3. Though this award recognizes an individual’s achievement, more importantly it recognizes the achievements of my mentors, The Natural Edge Project. Charlie Hargroves, Michael Smith, and Cheryl Paten are truly exceptional people who are all doing world-leading work; it has been an honour to sit at their feet and learn about this emerging field during my time with the team. I am truely grateful for their time and effort to help me develop as a human being and as a professional.

Engineering Sustainable Solutions Program - Design Principles Portfolio

Whole Systems Design Suite

DEH Logo

Whole Systems Design approaches for buildings, cars, cities, industry plants, motors, farming and agriculture, lighting systems, are increasingly being seen as the key to achieving the most cost effective ways to reduce negative environmental impacts. This was also one of the conclusions of the 5 year Australian Federal Government's ’Energy Efficiency Best Practice Program’ run by the Department of Industry, Tourism and Resources. Take for instance motor systems that are used in almost every industry. The program found that a whole-of-system approach to optimising industrial motor driven applications, when coupled with best practice motor management, can deliver energy savings of between 30-60 percent.

As the first of four design suites to be developed as part of the TNEP Design Principles Portfolio the Whole Systems Design Suite has been supported by the Federal Department of Environment and Heritage (DEH) as part of the Environmental Education Grants Program. The design suite focuses on the theme of ‘Achieving Energy and Materials Efficiency’. The purpose of the suite is to provide introductory technical design based teaching material to demonstrate how advances in energy and materials efficiency can be achieved through applying the concept of Whole System Design. The additional design suites that make up the Design Principles Portfolio include ‘Biomimetic Design Suite’, ‘Green Chemistry Design Suite’, and the ‘Efficiency Design Suite’, and are yet to be funded.

Each of the four design suites consist of three units to cover in detail the design aspects to then be followed by six units to provide calculation based case studies across a range of sectors.

Unit 1 - Setting the Context
Unit 1 introduces the main concepts of whole system design and how it builds on from and complements design for environment and design for sustainability strategies.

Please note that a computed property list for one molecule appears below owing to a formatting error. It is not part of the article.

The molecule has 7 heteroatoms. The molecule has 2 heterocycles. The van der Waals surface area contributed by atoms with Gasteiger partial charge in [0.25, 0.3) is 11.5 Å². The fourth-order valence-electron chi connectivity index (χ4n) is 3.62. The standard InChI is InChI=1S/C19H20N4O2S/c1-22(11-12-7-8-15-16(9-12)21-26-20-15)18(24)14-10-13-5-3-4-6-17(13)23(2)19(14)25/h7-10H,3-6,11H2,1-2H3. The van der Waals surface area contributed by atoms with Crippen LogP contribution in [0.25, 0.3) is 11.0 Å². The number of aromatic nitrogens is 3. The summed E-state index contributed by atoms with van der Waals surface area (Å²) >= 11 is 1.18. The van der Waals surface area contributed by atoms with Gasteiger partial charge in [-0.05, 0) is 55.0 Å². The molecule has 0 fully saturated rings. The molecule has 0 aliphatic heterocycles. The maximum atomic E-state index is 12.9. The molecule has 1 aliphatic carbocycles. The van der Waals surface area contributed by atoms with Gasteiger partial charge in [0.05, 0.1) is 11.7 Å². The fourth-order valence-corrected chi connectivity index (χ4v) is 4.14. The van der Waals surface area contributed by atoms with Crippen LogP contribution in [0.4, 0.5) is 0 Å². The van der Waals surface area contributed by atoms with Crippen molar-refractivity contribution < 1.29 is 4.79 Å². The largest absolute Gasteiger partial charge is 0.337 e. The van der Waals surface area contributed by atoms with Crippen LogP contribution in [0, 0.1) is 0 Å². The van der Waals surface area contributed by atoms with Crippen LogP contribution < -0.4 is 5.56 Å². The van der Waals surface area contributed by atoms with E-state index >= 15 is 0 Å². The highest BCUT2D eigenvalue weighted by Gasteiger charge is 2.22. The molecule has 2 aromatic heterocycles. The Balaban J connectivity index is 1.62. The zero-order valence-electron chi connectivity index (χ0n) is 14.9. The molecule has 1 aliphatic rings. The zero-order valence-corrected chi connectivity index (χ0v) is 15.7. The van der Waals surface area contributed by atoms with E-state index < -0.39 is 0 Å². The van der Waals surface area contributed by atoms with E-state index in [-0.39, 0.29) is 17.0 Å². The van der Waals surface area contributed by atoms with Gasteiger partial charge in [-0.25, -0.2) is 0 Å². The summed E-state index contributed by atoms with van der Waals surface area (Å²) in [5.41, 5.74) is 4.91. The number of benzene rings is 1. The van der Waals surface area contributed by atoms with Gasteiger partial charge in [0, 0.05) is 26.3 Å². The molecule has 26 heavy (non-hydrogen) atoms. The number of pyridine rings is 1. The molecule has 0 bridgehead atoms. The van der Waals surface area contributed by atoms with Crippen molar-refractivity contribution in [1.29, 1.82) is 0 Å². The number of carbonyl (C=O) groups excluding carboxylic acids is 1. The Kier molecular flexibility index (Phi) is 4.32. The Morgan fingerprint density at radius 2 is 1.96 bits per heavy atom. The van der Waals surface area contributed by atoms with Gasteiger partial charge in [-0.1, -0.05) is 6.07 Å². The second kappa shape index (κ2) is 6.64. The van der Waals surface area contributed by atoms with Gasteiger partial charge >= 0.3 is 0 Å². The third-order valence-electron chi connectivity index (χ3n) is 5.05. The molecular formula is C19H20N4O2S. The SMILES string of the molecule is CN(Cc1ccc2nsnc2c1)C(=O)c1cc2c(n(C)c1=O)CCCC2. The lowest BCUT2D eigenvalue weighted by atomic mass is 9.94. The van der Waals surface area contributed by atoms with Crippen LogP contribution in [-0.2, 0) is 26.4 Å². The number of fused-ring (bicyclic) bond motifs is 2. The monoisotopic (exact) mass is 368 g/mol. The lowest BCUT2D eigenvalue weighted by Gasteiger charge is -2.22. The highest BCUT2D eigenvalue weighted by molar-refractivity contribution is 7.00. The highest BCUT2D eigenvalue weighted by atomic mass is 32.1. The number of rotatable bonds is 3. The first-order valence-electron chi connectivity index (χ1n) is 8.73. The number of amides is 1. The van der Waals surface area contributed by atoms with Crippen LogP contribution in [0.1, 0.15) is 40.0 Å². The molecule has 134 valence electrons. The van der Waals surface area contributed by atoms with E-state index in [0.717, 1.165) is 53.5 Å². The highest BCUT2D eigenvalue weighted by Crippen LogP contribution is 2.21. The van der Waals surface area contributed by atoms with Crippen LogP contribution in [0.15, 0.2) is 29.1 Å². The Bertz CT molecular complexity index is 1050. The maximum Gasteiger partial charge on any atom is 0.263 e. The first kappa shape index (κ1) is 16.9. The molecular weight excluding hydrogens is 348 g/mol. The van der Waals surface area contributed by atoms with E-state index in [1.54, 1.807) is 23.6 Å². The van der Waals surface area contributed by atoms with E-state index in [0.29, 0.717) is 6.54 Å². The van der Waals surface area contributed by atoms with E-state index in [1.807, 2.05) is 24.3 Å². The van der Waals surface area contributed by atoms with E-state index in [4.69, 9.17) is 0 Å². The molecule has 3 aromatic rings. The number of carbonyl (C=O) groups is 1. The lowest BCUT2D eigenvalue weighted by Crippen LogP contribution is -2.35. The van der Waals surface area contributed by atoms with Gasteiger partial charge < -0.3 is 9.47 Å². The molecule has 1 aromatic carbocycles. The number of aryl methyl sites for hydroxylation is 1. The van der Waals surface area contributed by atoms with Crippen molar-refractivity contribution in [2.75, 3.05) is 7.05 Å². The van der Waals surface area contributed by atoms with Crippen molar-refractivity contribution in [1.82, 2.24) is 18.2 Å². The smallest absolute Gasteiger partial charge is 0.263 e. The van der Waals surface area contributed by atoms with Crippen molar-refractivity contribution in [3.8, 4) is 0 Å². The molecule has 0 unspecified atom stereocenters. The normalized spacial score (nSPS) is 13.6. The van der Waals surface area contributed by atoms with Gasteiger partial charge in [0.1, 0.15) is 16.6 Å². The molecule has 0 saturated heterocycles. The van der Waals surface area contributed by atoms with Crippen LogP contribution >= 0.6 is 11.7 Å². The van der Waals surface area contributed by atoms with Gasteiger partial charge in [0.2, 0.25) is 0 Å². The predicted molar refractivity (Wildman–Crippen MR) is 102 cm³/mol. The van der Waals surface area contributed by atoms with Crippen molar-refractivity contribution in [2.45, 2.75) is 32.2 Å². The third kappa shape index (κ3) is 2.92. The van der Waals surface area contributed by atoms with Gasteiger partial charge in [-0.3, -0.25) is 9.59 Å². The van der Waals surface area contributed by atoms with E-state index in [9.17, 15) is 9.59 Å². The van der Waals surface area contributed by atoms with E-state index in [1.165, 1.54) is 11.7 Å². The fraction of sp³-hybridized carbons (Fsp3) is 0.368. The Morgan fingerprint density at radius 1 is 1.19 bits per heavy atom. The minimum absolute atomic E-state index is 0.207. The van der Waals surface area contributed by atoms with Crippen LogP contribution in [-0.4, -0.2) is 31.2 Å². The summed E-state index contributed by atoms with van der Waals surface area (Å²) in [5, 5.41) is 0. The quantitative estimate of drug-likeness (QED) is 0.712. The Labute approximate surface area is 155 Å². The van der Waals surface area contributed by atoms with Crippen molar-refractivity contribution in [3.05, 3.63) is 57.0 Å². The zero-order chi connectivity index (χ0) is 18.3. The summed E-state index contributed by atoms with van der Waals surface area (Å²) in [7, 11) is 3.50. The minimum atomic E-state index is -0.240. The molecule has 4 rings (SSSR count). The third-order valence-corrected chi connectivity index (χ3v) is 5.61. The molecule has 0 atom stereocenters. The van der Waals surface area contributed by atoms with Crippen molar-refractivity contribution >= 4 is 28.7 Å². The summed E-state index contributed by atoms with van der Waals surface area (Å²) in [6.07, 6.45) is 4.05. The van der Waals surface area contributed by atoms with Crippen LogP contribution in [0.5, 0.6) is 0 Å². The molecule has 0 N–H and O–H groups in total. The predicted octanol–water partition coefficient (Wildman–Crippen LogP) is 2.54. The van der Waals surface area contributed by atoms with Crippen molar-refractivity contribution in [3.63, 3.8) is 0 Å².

Download Unit

Unit 2 – WSD for Factor 10
Unit 2 introduces core theory on systems thinking, analysis and dynamics, and briefly describe the use of ‘Causal Loop Modelling' as a visual systems mapping tool to model problems and determine solutions.
Download Unit

Unit 3: Enhancing the Systems Engineering process with the latest insights from Whole System Design (Due for release in July 2007)

Unit 4: Applying the 10 Key Steps of Whole System Design – details and an overview of real world applications (Due for release in July 2007)

Case Study 1 - Industrial Pumping Systems
By shifting the design parameters to account for the whole system, a WSD solution of short, fat, straight pipes can reduce the pumping power required by over 90%, while halving the equipment cost and making the system easier to install and maintain.
Download Case Study
Appendix A | Appendix B | Appendix C | Appendix D

Case Study 2 - Vehicle design
By making the vehicle ultra-light, with ultra-low drag, and by using a hybrid-electric propulsion system cars can weigh half as much, are almost fully recyclable, generate zero emissions and have 95% better fuel- mass-consumption per kilometre than conventional vehicles.
Download Case Study

Case Study 3 - Computer Systems Design
The Hypersever design is a whole systems approach based around a super-efficient processor and power converter, which removes the need for fans and makes the server 84% more energy efficient, 60% lighter, and 85% cheaper to run.
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Case Study 4 - Buildings Temperature Control
Using a whole systems approach green buildings can be created to be so energy efficient that indoor comfort can be maintained with little or no active heating or cooling, using passive cooling techniques that remove the need for air conditioning equipment.
Download Case Study

Case Study 5 – Domestic Water Systems (Due for release in July 2007)


Charlie, Mike, and Cheryl, the Secretariat
The Natural Edge Project